Mesaros S, Rovaris M, Pagani E, Pulizzi A, Caputo D, Ghezzi A, et al. A magnetic resonance imaging voxel-based morphometry study of regional gray matter atrophy in patients with benign multiple sclerosis. Arch Neurol. 2008;65(9):1223–30.CrossRefPubMedGoogle Scholar
  66. 66.
    Henry RG, Shieh M, Okuda DT, Evangelista A, Gorno-Tempini ML, Pelletier D. Regional grey matter atrophy in clinically isolated syndromes at presentation. J Neurol Neurosurg Psychiatry. 2008;79(11):1236–44.CrossRefPubMedGoogle Scholar
  67. 67.
    Damasceno A, Damasceno BP, Cendes F. The clinical impact of cerebellar grey matter pathology in multiple sclerosis. PLoS One. 2014;9(5):e96193.CrossRefPubMedCentralPubMedGoogle Scholar
  68. 68.
    Anderson VM, Wheeler-Kingshott CA, Abdel-Aziz K, Miller DH, Toosy A, Thompson AJ, et al. A comprehensive assessment of cerebellar damage in multiple sclerosis using diffusion tractography and volumetric analysis. Mult Scler. 2011;17(9):1079–87.CrossRefPubMedCentralPubMedGoogle Scholar
  69. 69.
    Prosperini L, Sbardella E, Raz E, Cercignani M, Tona F, Bozzali M, et al. Multiple sclerosis: white and gray matter damage associated with balance deficit detected at static posturography. Radiology. 2013;268(1):181–9.CrossRefPubMedGoogle Scholar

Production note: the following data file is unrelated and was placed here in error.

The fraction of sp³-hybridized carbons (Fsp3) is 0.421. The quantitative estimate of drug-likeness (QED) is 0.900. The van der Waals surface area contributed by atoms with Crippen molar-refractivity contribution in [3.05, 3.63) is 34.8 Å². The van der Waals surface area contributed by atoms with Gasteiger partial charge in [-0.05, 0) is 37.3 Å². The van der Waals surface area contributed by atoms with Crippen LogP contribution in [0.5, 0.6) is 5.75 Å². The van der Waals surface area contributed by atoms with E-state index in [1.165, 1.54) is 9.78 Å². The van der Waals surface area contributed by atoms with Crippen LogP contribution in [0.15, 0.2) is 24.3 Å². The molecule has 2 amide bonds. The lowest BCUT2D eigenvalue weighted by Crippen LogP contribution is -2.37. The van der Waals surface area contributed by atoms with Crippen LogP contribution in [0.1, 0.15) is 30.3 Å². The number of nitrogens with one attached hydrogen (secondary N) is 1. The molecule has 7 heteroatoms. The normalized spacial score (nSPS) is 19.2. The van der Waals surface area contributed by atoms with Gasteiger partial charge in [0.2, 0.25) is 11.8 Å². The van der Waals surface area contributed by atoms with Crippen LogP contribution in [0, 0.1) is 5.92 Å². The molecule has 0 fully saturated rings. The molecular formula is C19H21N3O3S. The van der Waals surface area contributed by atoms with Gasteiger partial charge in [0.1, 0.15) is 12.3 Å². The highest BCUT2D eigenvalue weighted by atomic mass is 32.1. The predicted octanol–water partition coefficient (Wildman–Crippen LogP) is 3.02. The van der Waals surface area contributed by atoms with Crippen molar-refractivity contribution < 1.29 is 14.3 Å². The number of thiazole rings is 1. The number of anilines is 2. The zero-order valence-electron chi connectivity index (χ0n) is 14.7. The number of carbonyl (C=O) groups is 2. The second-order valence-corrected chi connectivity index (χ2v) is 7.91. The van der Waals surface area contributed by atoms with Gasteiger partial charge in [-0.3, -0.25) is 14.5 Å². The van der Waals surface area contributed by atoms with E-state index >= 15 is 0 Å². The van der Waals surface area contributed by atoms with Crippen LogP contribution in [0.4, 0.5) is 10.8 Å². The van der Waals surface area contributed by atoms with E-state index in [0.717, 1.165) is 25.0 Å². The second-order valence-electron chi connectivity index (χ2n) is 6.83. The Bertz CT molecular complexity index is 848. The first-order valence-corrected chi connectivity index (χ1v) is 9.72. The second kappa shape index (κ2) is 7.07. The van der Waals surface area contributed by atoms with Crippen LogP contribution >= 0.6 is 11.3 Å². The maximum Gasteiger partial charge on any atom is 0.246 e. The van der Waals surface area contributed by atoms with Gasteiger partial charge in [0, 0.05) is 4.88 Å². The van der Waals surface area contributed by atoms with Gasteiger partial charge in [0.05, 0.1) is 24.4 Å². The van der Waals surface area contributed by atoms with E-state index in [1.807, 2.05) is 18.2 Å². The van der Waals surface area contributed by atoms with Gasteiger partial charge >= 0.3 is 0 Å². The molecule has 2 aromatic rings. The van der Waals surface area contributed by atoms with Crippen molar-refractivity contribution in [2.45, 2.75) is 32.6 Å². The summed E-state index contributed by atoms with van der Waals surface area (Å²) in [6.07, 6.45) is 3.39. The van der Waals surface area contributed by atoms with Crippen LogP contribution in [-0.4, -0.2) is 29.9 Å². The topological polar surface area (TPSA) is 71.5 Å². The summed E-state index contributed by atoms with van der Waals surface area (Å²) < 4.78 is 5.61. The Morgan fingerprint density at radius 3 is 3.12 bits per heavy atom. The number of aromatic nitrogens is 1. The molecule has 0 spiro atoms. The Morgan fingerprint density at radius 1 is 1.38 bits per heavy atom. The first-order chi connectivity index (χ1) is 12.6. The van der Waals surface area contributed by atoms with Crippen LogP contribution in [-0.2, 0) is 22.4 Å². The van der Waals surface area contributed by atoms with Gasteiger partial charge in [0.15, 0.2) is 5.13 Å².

70. 70.
    Preziosa P, Rocca MA, Mesaros S, Pagani E, Drulovic J, Stosic-Opincal T, et al. Relationship between damage to the cerebellar peduncles and clinical disability in multiple sclerosis. Radiology. 2014;271(3):822–30.CrossRefPubMedGoogle Scholar
  71. 71.
    Bozzali M, Spano B, Parker GJ, Giulietti G, Castelli M, Basile B, et al. Anatomical brain connectivity can assess cognitive dysfunction in multiple sclerosis. Mult Scler. 2013;19(9):1161–8.CrossRefPubMedGoogle Scholar
  72. 72.
    Dogonowski AM, Andersen KW, Madsen KH, Sorensen PS, Paulson OB, Blinkenberg M, et al. Multiple sclerosis impairs regional functional connectivity in the cerebellum. Neuro Image Clin. 2013;4:130–8.Google Scholar
  73. 73.
    Saini S, DeStefano N, Smith S, Guidi L, Amato MP, Federico A, et al. Altered cerebellar functional connectivity mediates potential adaptive plasticity in patients with multiple sclerosis. J Neurol Neurosurg Psychiatry. 2004;75(6):840–6.CrossRefPubMedCentralPubMedGoogle Scholar
  74. 74.
    Rocca MA, Bonnet MC, Meani A, Valsasina P, Colombo B, Comi G, et al. Differential cerebellar functional interactions during an interference task across multiple sclerosis phenotypes. Radiology. 2012;265(3):864–73.CrossRefPubMedGoogle Scholar
  75. 75.